Saturday's mail brought us a flier from Lawn Doctor, offering to help us get a "lush, green, weed-free lawn." This description is so unlike our current lawn that I couldn't help wondering whether they had sent around spies to scope out the yards in the area and target the folks that they assumed were most in need of help. Our yard has become more or less a safe haven for weeds of all kinds, from chickweed to dandelions to wild garlic. One whole slope in our backyard is thickly covered with purple dead nettles, which look beautiful in the morning sunlight as I hang out the laundry. Yet I realize that the sight of this thick, lush growth would sent many if not most homeowners running for a bottle of Roundup. This fact moves me to wonder: who exactly decided that these flowers are "weeds," anyhow? Whose idea was it that the ideal lawn should be a thick, dense carpet of turfgrass with nothing else in it? Why is grass better than dandelions?
My handy desktop dictionary defines a weed as "a wild plant growing where it is not wanted and in competition with cultivated plants." So basically, these various wildflowers are only weeds if you don't want them where they are. I'll readily agree that in my garden, a dandelion is a weed, because it's using up water and nutrients that I want to save for my tomatoes. But a lot of people seem to assume that every part of the yard should be filled with "cultivated plants," and therefore wild plants of any kind, anywhere, must be weeds. This seems like an awfully wasteful approach, since it requires you to get rid of all the plants that grow naturally in your yard, with no assistance from you, and put in plants that don't grow there naturally, which will require constant attention from you to keep them looking their best. For example, to keep a grass lawn looking good, you have to mow it, water it, fertilize it, and, oh yes, exercise constant vigilance to keep out the "weeds." (Or you can pay someone like Lawn Doctor to do it, to the tune of about $300 a year. Sure, you may have to stay inside for a couple of hours after they've sprayed all those chemicals around, but isn't it worth it to have a "lush, green, weed-free lawn"?)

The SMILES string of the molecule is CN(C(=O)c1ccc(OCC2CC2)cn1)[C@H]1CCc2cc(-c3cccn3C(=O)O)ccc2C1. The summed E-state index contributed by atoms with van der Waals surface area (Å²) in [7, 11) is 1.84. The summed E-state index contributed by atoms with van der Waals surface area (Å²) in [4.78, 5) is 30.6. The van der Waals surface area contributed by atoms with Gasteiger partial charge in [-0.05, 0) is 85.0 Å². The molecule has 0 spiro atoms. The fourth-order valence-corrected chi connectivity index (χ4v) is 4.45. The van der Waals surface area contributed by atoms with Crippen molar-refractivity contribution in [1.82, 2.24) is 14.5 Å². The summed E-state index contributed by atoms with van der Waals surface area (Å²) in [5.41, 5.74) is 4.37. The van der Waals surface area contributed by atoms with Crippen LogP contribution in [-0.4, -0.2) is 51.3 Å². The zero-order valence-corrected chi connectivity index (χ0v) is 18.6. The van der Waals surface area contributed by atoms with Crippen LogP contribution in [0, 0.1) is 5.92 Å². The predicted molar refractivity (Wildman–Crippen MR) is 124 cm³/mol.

So what's the ecofrugal alternative? Well, here's one that's really simple: if only unwanted plants are weeds, then all I have to do to get a "weed-free" lawn is to declare that all plants are welcome in my yard. Without pulling up a single plant, I'll have eliminated all the "weeds" by declaring them to be non-weeds, and it won't cost me a cent!